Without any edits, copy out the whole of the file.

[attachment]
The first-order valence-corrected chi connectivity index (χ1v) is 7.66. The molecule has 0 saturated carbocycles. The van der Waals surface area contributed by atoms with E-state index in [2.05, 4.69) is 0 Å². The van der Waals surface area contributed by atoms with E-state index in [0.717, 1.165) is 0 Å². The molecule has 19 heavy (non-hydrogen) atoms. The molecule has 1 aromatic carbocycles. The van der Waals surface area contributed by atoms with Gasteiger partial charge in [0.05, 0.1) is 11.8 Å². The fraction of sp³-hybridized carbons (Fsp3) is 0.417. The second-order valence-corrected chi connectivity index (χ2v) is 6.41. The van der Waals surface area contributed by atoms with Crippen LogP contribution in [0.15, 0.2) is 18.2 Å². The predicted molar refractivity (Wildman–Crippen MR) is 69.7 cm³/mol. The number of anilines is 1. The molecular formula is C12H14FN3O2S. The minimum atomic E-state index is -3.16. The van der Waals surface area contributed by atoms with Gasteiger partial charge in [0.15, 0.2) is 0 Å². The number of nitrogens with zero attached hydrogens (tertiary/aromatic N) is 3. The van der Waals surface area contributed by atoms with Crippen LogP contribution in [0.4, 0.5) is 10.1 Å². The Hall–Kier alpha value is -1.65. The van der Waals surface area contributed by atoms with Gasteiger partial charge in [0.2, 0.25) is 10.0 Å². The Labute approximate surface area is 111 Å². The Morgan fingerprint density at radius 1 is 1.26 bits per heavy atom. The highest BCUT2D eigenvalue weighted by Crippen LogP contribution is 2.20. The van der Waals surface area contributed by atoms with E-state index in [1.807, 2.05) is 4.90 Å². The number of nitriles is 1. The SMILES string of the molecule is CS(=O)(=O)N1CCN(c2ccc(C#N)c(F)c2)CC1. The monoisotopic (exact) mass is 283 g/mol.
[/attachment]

The first-order valence-corrected chi connectivity index (χ1v) is 7.66. The molecule has 0 saturated carbocycles. The van der Waals surface area contributed by atoms with E-state index in [2.05, 4.69) is 0 Å². The van der Waals surface area contributed by atoms with E-state index in [0.717, 1.165) is 0 Å². The molecule has 19 heavy (non-hydrogen) atoms. The molecule has 1 aromatic carbocycles. The van der Waals surface area contributed by atoms with Gasteiger partial charge in [0.05, 0.1) is 11.8 Å². The fraction of sp³-hybridized carbons (Fsp3) is 0.417. The second-order valence-corrected chi connectivity index (χ2v) is 6.41. The van der Waals surface area contributed by atoms with Crippen LogP contribution in [0.15, 0.2) is 18.2 Å². The predicted molar refractivity (Wildman–Crippen MR) is 69.7 cm³/mol. The number of anilines is 1. The molecular formula is C12H14FN3O2S. The minimum atomic E-state index is -3.16. The van der Waals surface area contributed by atoms with Gasteiger partial charge in [0.15, 0.2) is 0 Å². The number of nitrogens with zero attached hydrogens (tertiary/aromatic N) is 3. The van der Waals surface area contributed by atoms with Crippen LogP contribution in [0.4, 0.5) is 10.1 Å². The Hall–Kier alpha value is -1.65. The van der Waals surface area contributed by atoms with Gasteiger partial charge in [0.2, 0.25) is 10.0 Å². The Labute approximate surface area is 111 Å². The Morgan fingerprint density at radius 1 is 1.26 bits per heavy atom. The highest BCUT2D eigenvalue weighted by Crippen LogP contribution is 2.20. The van der Waals surface area contributed by atoms with E-state index in [1.807, 2.05) is 4.90 Å². The number of nitriles is 1. The SMILES string of the molecule is CS(=O)(=O)N1CCN(c2ccc(C#N)c(F)c2)CC1. The monoisotopic (exact) mass is 283 g/mol.